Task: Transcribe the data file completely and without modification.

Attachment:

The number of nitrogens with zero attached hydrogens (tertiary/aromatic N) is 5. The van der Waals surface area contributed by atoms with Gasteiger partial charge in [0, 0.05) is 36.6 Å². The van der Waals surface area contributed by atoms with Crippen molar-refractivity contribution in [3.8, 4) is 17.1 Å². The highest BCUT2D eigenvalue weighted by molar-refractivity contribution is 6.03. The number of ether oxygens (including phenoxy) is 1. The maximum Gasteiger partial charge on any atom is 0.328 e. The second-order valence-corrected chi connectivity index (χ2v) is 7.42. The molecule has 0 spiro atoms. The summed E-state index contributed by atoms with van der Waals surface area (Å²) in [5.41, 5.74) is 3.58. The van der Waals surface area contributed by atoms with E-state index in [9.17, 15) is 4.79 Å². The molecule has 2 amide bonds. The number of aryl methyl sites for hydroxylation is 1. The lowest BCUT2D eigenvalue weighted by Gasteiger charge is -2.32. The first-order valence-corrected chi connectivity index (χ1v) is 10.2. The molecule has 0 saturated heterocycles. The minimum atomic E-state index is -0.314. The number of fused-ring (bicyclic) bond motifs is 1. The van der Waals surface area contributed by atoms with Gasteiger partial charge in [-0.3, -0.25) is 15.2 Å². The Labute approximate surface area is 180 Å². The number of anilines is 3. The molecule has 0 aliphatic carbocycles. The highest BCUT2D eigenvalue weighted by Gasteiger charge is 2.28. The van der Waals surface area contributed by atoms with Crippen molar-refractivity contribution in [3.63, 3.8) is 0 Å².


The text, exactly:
The number of nitrogens with zero attached hydrogens (tertiary/aromatic N) is 5. The van der Waals surface area contributed by atoms with Gasteiger partial charge in [0, 0.05) is 36.6 Å². The van der Waals surface area contributed by atoms with Crippen molar-refractivity contribution in [3.8, 4) is 17.1 Å². The highest BCUT2D eigenvalue weighted by molar-refractivity contribution is 6.03. The number of ether oxygens (including phenoxy) is 1. The maximum Gasteiger partial charge on any atom is 0.328 e. The second-order valence-corrected chi connectivity index (χ2v) is 7.42. The molecule has 0 spiro atoms. The summed E-state index contributed by atoms with van der Waals surface area (Å²) in [5.41, 5.74) is 3.58. The van der Waals surface area contributed by atoms with E-state index in [9.17, 15) is 4.79 Å². The molecule has 2 amide bonds. The number of aryl methyl sites for hydroxylation is 1. The lowest BCUT2D eigenvalue weighted by Gasteiger charge is -2.32. The first-order valence-corrected chi connectivity index (χ1v) is 10.2. The molecule has 0 saturated heterocycles. The minimum atomic E-state index is -0.314. The number of fused-ring (bicyclic) bond motifs is 1. The van der Waals surface area contributed by atoms with Gasteiger partial charge in [-0.3, -0.25) is 15.2 Å². The Labute approximate surface area is 180 Å². The number of anilines is 3. The molecule has 0 aliphatic carbocycles. The highest BCUT2D eigenvalue weighted by Gasteiger charge is 2.28. The van der Waals surface area contributed by atoms with Crippen molar-refractivity contribution in [3.63, 3.8) is 0 Å².